DISCLOSURE: Sourced from Russian government funded media
The current military and diplomatic situation in the Middle East demonstrates that the capability and quality of air defense forces is especially important for states operating in a tense geopolitical environment. Saudi Arabia with Patriot surface-to-air missiles appeared to be unable to defend itself from missile and drone attacks by the Houthis. Thus, the Kingdom lost its remaining chances to achieve a military victory in the Yemeni war and resumed negotiations with the Houthis. Devastated by the war on terrorism, Syria and Iraq are suffering from regular Israeli strikes carried out under a pretext of combating the so-called Iranian threat. The Trump administration strongly supports these actions and together with its Israeli counterparts fuel the anti-Iranian hysteria to justify its own policies in the region. In a recent interview to Jerusalem Post, Secretary of State Mike Pompeo claimed that Israel has a “fundamental right” to bomb what it wants to “ensure” its own “security”. In the event of a new round of tensions in the Persian Gulf, Iran’s ability to defend its territory from a possible aerial attack will be one of the factors shaping the course of the possible escalation.
The Islamic Republic already demonstrated its air defense capability on June 20, 2019, when forces of the Islamic Revolutionary Guard Corps (IRGC) shot down a U.S. RQ-4A Global Hawk BAMS-D surveillance drone that violated Iranian airspace near the Strait of Hormuz. Iran says that the Global Hawk was downed with its developed surface-to-air missile (SAM) system Khordad-3.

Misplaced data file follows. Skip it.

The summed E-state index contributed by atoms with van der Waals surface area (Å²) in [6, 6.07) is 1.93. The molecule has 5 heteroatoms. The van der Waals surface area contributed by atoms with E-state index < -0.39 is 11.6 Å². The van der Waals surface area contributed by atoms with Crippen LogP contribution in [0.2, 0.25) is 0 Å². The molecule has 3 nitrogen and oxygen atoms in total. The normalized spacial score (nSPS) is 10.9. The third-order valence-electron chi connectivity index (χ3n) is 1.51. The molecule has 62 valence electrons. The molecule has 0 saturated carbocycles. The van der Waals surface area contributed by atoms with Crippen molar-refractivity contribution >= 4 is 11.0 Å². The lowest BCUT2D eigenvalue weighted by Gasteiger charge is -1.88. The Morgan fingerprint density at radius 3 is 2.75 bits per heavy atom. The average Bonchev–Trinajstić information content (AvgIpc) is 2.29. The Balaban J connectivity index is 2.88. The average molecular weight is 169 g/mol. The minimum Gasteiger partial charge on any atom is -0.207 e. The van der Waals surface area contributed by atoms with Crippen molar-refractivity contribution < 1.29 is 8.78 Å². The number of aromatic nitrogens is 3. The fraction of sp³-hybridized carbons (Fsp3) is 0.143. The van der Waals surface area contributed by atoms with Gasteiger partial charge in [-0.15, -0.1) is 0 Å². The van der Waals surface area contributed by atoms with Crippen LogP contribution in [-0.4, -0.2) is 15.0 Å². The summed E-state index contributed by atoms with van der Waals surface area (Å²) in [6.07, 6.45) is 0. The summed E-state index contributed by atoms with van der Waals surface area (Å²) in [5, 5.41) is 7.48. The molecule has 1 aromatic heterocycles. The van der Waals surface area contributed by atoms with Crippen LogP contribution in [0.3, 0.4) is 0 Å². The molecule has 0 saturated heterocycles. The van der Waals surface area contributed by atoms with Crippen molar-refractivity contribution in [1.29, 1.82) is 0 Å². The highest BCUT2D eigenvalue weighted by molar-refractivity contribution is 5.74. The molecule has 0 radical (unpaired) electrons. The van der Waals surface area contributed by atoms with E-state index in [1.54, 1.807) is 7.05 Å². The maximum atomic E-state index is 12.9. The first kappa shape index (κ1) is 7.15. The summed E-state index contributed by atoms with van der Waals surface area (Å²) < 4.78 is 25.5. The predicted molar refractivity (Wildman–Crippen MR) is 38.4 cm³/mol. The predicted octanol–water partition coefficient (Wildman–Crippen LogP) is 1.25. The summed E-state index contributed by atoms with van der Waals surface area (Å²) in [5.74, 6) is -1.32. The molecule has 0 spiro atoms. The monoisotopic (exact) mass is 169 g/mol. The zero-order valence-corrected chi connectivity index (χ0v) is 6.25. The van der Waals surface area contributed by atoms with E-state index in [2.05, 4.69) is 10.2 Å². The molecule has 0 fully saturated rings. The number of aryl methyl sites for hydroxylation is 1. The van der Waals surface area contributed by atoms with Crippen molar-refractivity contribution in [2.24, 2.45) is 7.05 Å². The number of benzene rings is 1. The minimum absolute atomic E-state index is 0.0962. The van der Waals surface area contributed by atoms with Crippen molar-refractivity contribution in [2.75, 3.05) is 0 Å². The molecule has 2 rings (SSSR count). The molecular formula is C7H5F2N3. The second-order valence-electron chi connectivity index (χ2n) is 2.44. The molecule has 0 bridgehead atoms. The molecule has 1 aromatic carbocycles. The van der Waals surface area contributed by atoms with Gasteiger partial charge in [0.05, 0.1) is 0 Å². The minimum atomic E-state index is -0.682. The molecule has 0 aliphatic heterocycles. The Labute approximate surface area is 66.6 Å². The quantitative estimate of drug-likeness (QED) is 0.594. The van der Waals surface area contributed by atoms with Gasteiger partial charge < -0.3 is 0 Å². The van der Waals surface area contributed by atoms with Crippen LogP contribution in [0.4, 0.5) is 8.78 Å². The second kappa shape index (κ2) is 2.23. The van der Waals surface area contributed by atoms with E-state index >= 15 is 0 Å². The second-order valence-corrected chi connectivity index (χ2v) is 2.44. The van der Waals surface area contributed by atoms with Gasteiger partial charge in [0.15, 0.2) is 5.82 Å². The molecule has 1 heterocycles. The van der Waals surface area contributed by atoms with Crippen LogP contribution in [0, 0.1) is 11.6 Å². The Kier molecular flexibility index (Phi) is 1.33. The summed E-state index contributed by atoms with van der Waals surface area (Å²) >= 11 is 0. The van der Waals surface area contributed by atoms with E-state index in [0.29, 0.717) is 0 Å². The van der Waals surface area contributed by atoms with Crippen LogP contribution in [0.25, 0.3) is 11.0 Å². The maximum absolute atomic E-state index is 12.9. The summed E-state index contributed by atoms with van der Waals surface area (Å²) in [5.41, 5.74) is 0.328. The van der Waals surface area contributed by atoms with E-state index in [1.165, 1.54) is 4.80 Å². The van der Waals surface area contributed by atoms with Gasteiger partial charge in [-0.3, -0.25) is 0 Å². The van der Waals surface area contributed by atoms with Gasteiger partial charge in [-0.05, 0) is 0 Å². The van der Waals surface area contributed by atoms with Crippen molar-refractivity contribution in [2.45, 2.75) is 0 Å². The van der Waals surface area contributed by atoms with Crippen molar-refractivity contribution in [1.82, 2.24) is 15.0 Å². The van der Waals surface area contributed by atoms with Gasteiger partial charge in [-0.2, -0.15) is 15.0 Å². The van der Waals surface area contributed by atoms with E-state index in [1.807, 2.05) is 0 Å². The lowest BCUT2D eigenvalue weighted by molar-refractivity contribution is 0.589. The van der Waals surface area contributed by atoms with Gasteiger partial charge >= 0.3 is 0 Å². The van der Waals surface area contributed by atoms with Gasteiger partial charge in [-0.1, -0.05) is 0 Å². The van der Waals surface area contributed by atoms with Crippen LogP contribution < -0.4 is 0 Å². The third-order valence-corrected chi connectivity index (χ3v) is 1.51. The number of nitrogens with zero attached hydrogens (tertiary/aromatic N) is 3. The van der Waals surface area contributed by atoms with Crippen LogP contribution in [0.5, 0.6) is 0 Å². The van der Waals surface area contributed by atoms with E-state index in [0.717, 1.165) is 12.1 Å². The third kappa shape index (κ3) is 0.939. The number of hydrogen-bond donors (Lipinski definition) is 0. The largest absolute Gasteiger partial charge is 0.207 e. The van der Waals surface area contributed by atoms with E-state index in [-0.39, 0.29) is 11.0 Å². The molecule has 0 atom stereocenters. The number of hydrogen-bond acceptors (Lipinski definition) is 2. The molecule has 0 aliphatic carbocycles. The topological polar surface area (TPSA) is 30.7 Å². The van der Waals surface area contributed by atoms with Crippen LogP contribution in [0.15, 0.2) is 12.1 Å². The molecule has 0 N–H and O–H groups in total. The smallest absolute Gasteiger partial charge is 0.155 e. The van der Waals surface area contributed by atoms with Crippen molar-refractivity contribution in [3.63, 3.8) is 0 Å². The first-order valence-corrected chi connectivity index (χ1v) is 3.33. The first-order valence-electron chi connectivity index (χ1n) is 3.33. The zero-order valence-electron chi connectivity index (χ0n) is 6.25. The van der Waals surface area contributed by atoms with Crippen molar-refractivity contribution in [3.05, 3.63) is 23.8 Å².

As a part of its multi-layered air defense, Iran employs a variety of short-, medium- and long-range systems. Earlier, the core of Iran’s air defense was foreign-made systems, including Russian, Chinese, and even US models. Today, Iranian air defense actively employs domestically produced systems. Most of foreign systems were locally modernized. The most capable foreign air defense system acquired by Iran is the Russian-made S-300, the delivery of which was completed in 2016. The most-widely known Iranian indigenous SAMs are the Bavar-373, the Khordad-15 and the Khordad-3.
The Bavar-373 is a multi-channel long-range SAM system created in Iran. According to the Iranian military, the system has a range of up to 200 km and altitude of up to 27 km. It is reportedly capable of hitting stealth air targets, cruise missiles and even warheads of ballistic missiles. Official Teheran says that the Bavar-373 is superior to the Russian S-300 and only slightly inferior to the S-400.
In 2019, Iran unveiled the medium-range SAM system Khordad-15. The system is capable of detecting fighter jets, cruise missiles and unmanned aerial vehicles in a range of 150km and track them within a range of 120 km. The Sayyad-3 missile, employed by the system, has a range of 200 km. The Khordad-15 reportedly can detect stealth targets in a distance of 85 km and can intercept and destroy them within a range of 45km.